Article: article from journal or magazin.
Physiology and transcriptome of the polycyclic aromatic hydrocarbon-degrading Sphingomonas sp. LH128 after long-term starvation.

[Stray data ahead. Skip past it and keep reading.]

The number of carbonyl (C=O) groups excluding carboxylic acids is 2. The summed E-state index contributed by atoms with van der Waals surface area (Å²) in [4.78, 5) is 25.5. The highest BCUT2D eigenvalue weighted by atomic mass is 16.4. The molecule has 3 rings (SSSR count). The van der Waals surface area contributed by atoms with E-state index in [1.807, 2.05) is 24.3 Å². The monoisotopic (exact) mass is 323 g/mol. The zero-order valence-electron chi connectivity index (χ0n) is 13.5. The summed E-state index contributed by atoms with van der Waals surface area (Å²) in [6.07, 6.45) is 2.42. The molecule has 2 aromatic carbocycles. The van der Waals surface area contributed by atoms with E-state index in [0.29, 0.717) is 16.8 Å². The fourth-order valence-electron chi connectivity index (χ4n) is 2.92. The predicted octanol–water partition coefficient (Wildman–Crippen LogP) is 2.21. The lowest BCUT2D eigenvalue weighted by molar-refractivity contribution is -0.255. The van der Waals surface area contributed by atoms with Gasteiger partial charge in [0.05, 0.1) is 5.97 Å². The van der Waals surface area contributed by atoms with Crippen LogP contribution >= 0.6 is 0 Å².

The survival, physiology and gene expression profile of the phenanthrene-degrading Sphingomonas sp. LH128 was examined after an extended period of complete nutrient starvation and compared with a non-starved population that had been harvested in exponential phase. After 6 months of starvation in an isotonic solution, only 5 % of the initial population formed culturable cells. Microscopic observation of GFP fluorescent cells, however, suggested that a larger fraction of cells (up to 80 %) were still alive and apparently had entered a viable but non-culturable (VBNC) state. The strain displayed several cellular and genetic adaptive strategies to survive long-term starvation. Flow cytometry, microscopic observation and fatty acid methyl ester (FAME) analysis showed a reduction in cell size, a change in cell shape and an increase in the degree of membrane fatty acid saturation. Transcriptome analysis showed decreased expression of genes involved in ribosomal protein biosynthesis, chromosomal replication, cell division and aromatic catabolism, increased expression of genes involved in regulation of gene expression and efflux systems, genetic translocations, and degradation of rRNA and fatty acids. Those phenotypic and transcriptomic changes were not observed after 4 h of starvation. Despite the starvation situation, the polycyclic aromatic hydrocarbon (PAH) catabolic activity was immediate upon exposure to phenanthrene. We conclude that a large fraction of cells maintain viability after an extended period of starvation apparently due to tuning the expression of a wide variety of cellular processes. Due to these survival attributes, bacteria of the genus Sphingomonas, like strain LH128, could be considered as suitable targets for use in remediation of nutrient-poor PAH-contaminated environments.
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